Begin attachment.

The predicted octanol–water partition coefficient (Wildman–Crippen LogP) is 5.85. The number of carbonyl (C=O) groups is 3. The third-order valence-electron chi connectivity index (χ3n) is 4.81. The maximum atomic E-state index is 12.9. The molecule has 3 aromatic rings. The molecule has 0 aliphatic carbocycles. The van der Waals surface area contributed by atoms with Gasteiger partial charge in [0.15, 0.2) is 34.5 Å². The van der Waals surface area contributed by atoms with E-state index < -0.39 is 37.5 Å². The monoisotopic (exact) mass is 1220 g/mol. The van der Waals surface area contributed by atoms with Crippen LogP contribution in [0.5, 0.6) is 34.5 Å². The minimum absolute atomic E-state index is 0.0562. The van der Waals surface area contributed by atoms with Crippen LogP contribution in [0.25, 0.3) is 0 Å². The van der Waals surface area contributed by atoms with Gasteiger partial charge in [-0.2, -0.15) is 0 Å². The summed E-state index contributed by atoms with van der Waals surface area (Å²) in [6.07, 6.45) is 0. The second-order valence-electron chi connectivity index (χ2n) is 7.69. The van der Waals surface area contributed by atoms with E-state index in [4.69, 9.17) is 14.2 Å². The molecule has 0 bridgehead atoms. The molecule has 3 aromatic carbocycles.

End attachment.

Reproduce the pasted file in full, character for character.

The predicted octanol–water partition coefficient (Wildman–Crippen LogP) is 5.85. The number of carbonyl (C=O) groups is 3. The third-order valence-electron chi connectivity index (χ3n) is 4.81. The maximum atomic E-state index is 12.9. The molecule has 3 aromatic rings. The molecule has 0 aliphatic carbocycles. The van der Waals surface area contributed by atoms with Gasteiger partial charge in [0.15, 0.2) is 34.5 Å². The van der Waals surface area contributed by atoms with E-state index < -0.39 is 37.5 Å². The monoisotopic (exact) mass is 1220 g/mol. The van der Waals surface area contributed by atoms with Crippen LogP contribution in [0.5, 0.6) is 34.5 Å². The minimum absolute atomic E-state index is 0.0562. The van der Waals surface area contributed by atoms with Crippen LogP contribution in [0.25, 0.3) is 0 Å². The van der Waals surface area contributed by atoms with Gasteiger partial charge in [-0.2, -0.15) is 0 Å². The summed E-state index contributed by atoms with van der Waals surface area (Å²) in [6.07, 6.45) is 0. The second-order valence-electron chi connectivity index (χ2n) is 7.69. The van der Waals surface area contributed by atoms with E-state index in [4.69, 9.17) is 14.2 Å². The molecule has 0 bridgehead atoms. The molecule has 3 aromatic carbocycles.